Aerial drones are known as tools to help farmers in the field, but the gadgets are becoming increasingly known in court rooms or dispute hearings to help farmers more quickly resolve cases, and maybe get a better deal.
Keith Wilson, an agriculture and environmental lawyer who has worked in Alberta’s Farmers’ Advocate Office, has been using drone video footage as evidence since 2014.
The footage, he said, has come in handy when oil and gas companies propose to build new pipelines and wells. As well, it can be used in cases that involve drainage flooding, spray drift, surface rights compensation and land expropriation.
“What the drone does is it allows me to take the decision maker right there,” Wilson said. “One of my clients had once said he wished he could get the judge to sit in the seeder or the combine so, with this we take them to the farm, and they see it from that perspective.”
As well, farmers can better articulate their arguments to the panel or judge when they have footage to use, Wilson added.
“It’s tough getting up on the stand and not everybody is articulate, and, jeez, if the judge can’t get it, and I can’t get you to get it out, then you lose your case and shouldn’t because the facts are on your side,” he said.
While not all cases result in total wins, such as where pipelines are completely diverted, Wilson cited cases in which footage has prompted panel members to impose conditions on pipeline approvals, where companies are required to bore it rather than leave an open trench.
In other cases, footage has caused parties to settle without going to a hearing, or costs are reimbursed to farmers.
“There are lots of cases where a company tries to confuse the board so they can pay 40 percent less to save money; they’re overly focused on shareholder value,” Wilson said. “That’s just the way these things work. However, in those cases, that’s where the drone becomes a great equalizer because it captures all the evidence.”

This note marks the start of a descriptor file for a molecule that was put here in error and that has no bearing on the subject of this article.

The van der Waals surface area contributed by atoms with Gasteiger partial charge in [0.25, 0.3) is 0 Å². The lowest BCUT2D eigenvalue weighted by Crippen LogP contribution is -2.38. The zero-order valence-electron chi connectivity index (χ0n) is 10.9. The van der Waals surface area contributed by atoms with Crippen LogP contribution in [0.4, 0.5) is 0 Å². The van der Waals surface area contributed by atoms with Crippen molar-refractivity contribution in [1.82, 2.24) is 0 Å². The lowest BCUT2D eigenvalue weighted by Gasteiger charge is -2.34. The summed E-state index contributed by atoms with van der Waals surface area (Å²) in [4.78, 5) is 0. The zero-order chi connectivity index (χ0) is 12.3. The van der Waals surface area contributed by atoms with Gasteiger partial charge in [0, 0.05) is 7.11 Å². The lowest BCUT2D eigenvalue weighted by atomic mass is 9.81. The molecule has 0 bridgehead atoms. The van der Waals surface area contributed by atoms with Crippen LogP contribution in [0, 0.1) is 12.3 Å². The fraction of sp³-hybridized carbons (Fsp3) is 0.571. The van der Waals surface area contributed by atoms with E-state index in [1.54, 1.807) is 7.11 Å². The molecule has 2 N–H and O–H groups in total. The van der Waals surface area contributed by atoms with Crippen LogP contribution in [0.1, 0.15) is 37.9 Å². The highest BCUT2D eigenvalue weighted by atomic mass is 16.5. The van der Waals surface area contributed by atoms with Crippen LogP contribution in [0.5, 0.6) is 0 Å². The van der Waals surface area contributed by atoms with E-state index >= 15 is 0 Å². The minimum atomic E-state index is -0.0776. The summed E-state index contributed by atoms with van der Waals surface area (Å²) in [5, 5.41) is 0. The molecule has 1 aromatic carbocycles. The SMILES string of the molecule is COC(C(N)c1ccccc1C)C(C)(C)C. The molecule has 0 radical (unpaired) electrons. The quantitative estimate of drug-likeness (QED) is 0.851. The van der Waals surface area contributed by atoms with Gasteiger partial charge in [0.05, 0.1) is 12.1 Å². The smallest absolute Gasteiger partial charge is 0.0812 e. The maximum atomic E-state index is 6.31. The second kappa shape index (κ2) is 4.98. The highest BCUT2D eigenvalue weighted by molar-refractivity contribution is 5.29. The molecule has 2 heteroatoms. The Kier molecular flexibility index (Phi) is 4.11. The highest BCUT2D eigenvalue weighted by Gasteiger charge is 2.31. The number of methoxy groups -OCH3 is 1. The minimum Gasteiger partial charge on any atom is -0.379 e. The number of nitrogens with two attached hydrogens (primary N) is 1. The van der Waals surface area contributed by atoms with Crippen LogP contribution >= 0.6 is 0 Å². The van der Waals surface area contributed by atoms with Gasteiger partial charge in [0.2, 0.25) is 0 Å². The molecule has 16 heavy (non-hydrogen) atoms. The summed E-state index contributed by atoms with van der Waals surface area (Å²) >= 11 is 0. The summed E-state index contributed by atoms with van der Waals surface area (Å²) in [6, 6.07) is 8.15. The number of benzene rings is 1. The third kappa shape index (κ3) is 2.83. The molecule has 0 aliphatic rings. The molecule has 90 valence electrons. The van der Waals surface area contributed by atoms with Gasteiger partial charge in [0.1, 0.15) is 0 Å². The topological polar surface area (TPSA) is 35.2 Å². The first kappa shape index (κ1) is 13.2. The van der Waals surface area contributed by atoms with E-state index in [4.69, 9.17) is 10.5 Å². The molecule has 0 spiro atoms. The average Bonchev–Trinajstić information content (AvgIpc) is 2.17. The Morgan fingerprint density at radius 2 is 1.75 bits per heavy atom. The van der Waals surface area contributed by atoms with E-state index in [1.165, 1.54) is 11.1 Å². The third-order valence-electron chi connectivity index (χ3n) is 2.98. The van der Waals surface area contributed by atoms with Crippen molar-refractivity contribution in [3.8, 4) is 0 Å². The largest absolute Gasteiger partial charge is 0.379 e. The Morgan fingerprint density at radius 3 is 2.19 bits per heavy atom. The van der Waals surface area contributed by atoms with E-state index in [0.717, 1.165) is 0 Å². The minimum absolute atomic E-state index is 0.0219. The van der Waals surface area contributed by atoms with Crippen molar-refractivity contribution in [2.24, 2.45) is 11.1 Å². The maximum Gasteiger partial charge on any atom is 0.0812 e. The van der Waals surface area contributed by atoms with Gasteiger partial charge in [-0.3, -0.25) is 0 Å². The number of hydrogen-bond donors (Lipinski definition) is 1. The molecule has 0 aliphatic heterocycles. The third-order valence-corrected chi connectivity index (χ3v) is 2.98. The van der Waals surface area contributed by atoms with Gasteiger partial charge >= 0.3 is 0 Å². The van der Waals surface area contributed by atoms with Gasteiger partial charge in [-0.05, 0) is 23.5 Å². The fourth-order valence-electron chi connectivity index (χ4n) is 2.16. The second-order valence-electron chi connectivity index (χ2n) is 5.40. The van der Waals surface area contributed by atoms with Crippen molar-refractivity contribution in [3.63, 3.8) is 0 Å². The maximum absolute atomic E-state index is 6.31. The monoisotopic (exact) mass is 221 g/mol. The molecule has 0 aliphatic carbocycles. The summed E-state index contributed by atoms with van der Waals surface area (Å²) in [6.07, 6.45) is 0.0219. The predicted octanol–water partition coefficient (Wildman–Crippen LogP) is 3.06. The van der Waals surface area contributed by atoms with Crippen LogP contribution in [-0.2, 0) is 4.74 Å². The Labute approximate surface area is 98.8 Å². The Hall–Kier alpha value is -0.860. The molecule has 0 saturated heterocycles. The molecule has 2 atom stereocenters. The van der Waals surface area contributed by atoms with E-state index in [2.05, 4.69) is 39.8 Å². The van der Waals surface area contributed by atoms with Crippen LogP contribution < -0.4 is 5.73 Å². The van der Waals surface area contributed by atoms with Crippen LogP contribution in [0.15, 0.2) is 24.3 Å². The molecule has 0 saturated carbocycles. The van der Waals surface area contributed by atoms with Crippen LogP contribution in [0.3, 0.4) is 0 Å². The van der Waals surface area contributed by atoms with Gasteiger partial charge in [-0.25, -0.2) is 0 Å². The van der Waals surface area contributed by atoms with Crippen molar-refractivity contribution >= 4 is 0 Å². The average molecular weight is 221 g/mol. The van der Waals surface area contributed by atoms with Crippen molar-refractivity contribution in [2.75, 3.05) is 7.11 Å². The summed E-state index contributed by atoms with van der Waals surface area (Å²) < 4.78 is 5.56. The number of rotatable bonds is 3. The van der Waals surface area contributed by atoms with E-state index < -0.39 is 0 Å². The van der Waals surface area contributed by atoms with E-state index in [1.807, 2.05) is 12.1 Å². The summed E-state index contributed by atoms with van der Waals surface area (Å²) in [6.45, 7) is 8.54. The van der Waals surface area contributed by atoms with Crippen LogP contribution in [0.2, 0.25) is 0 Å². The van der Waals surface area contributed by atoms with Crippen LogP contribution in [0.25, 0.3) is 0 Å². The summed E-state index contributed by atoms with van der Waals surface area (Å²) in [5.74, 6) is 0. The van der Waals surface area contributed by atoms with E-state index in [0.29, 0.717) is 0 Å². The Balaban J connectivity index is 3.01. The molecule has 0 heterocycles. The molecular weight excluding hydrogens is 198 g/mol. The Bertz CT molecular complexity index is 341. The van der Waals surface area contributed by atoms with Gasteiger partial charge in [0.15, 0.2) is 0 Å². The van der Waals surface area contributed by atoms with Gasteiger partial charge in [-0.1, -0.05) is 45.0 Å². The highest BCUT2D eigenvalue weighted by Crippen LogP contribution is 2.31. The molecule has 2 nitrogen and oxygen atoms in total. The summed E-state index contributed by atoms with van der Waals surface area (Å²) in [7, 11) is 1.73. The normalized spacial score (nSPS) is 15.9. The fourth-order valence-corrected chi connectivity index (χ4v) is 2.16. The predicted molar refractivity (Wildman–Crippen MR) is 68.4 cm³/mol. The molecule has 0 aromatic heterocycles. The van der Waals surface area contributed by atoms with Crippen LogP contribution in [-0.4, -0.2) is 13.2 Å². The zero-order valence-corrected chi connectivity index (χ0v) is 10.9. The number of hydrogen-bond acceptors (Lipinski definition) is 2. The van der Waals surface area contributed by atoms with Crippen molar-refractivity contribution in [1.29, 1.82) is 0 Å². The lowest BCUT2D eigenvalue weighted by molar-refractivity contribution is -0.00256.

Don Guenette, a farmer near Fort Saskatchewan, Alta., used drone footage during an Alberta Energy Regulator (AER) hearing in an attempt to get TransCanada to reroute a pipeline that was proposed to cross four sections of his land diagonally.
“We were showing the panel that the eastern route was better be-cause it had higher land and it was less congested,” he said. “It also didn’t have a permanent wet spot.”
Guenette still lost the case. When compared to other routes, the AER concluded the route that cut though Guenette’s lands had less of an effect on landowners, Indigenous communities, water courses and wetlands.
However, Guenette said the drones were still helpful.
“It was worth the shot,” he said, noting the pipeline is now buried in his land. “It helped us explain our case, and we were able to show them how the operation works.”
Wilson said he hopes more farmers and lawyers use drone footage in the future.
“When I see the costs involved in some of these disputes, so many of them could be resolved more quickly and that would be so much better for everyone,” he said. “But it would be particularly helpful for farmers and ranchers that operate in a very large landscape. Their land is very important to them.”